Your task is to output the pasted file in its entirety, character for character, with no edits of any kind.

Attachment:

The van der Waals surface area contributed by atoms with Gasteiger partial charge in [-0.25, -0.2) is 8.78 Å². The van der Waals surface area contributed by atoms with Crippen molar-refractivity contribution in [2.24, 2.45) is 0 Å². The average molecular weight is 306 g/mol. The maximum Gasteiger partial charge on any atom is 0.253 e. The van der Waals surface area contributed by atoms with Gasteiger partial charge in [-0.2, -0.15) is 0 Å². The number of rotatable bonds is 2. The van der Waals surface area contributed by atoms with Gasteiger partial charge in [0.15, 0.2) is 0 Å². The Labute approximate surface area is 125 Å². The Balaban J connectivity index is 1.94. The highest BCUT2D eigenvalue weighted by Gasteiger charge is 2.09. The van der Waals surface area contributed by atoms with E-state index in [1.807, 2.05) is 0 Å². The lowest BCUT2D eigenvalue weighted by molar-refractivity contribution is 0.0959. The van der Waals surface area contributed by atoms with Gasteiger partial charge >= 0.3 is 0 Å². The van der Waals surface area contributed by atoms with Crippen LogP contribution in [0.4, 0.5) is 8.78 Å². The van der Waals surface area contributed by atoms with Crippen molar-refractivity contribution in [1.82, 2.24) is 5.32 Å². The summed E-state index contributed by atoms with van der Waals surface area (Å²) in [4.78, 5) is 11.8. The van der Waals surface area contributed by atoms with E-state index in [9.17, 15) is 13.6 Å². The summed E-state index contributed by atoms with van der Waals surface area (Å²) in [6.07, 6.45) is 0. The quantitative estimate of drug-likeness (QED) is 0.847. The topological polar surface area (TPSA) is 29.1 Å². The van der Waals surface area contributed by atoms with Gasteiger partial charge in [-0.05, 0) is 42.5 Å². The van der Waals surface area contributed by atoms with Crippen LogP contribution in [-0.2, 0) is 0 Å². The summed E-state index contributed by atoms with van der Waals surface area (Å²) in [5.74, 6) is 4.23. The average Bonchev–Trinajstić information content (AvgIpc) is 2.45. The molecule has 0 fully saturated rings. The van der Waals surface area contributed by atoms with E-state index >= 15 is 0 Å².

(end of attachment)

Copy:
The van der Waals surface area contributed by atoms with Gasteiger partial charge in [-0.25, -0.2) is 8.78 Å². The van der Waals surface area contributed by atoms with Crippen molar-refractivity contribution in [2.24, 2.45) is 0 Å². The average molecular weight is 306 g/mol. The maximum Gasteiger partial charge on any atom is 0.253 e. The van der Waals surface area contributed by atoms with Gasteiger partial charge in [-0.2, -0.15) is 0 Å². The number of rotatable bonds is 2. The van der Waals surface area contributed by atoms with Gasteiger partial charge in [0.15, 0.2) is 0 Å². The Labute approximate surface area is 125 Å². The Balaban J connectivity index is 1.94. The highest BCUT2D eigenvalue weighted by Gasteiger charge is 2.09. The van der Waals surface area contributed by atoms with E-state index in [1.807, 2.05) is 0 Å². The lowest BCUT2D eigenvalue weighted by molar-refractivity contribution is 0.0959. The van der Waals surface area contributed by atoms with Gasteiger partial charge >= 0.3 is 0 Å². The van der Waals surface area contributed by atoms with Crippen LogP contribution in [0.4, 0.5) is 8.78 Å². The van der Waals surface area contributed by atoms with Crippen molar-refractivity contribution in [1.82, 2.24) is 5.32 Å². The summed E-state index contributed by atoms with van der Waals surface area (Å²) in [4.78, 5) is 11.8. The van der Waals surface area contributed by atoms with E-state index in [9.17, 15) is 13.6 Å². The summed E-state index contributed by atoms with van der Waals surface area (Å²) in [6.07, 6.45) is 0. The quantitative estimate of drug-likeness (QED) is 0.847. The topological polar surface area (TPSA) is 29.1 Å². The van der Waals surface area contributed by atoms with Gasteiger partial charge in [-0.05, 0) is 42.5 Å². The van der Waals surface area contributed by atoms with Crippen LogP contribution in [-0.2, 0) is 0 Å². The summed E-state index contributed by atoms with van der Waals surface area (Å²) in [5.74, 6) is 4.23. The average Bonchev–Trinajstić information content (AvgIpc) is 2.45. The molecule has 0 fully saturated rings. The van der Waals surface area contributed by atoms with E-state index >= 15 is 0 Å².